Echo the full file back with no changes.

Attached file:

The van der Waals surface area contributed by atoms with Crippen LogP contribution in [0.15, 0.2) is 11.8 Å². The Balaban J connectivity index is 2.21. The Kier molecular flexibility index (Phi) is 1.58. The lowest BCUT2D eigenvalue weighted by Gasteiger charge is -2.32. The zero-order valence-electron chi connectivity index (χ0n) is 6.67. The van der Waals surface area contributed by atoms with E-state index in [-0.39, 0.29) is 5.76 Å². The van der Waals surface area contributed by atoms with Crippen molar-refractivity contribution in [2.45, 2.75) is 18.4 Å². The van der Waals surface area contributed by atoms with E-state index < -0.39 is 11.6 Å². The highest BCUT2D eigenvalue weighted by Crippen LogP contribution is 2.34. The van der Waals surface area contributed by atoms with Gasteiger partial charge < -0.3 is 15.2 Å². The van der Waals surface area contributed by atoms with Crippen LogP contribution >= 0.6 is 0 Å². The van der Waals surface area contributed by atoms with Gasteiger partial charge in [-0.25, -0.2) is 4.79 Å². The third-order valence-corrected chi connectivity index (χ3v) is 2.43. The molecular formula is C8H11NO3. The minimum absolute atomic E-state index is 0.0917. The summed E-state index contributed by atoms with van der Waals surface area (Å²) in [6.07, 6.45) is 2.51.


The van der Waals surface area contributed by atoms with Crippen LogP contribution in [0.15, 0.2) is 11.8 Å². The Balaban J connectivity index is 2.21. The Kier molecular flexibility index (Phi) is 1.58. The lowest BCUT2D eigenvalue weighted by Gasteiger charge is -2.32. The zero-order valence-electron chi connectivity index (χ0n) is 6.67. The van der Waals surface area contributed by atoms with E-state index in [-0.39, 0.29) is 5.76 Å². The van der Waals surface area contributed by atoms with Crippen molar-refractivity contribution in [2.45, 2.75) is 18.4 Å². The van der Waals surface area contributed by atoms with E-state index < -0.39 is 11.6 Å². The highest BCUT2D eigenvalue weighted by Crippen LogP contribution is 2.34. The van der Waals surface area contributed by atoms with Gasteiger partial charge < -0.3 is 15.2 Å². The van der Waals surface area contributed by atoms with Crippen LogP contribution >= 0.6 is 0 Å². The van der Waals surface area contributed by atoms with Gasteiger partial charge in [-0.25, -0.2) is 4.79 Å². The third-order valence-corrected chi connectivity index (χ3v) is 2.43. The molecular formula is C8H11NO3. The minimum absolute atomic E-state index is 0.0917. The summed E-state index contributed by atoms with van der Waals surface area (Å²) in [6.07, 6.45) is 2.51.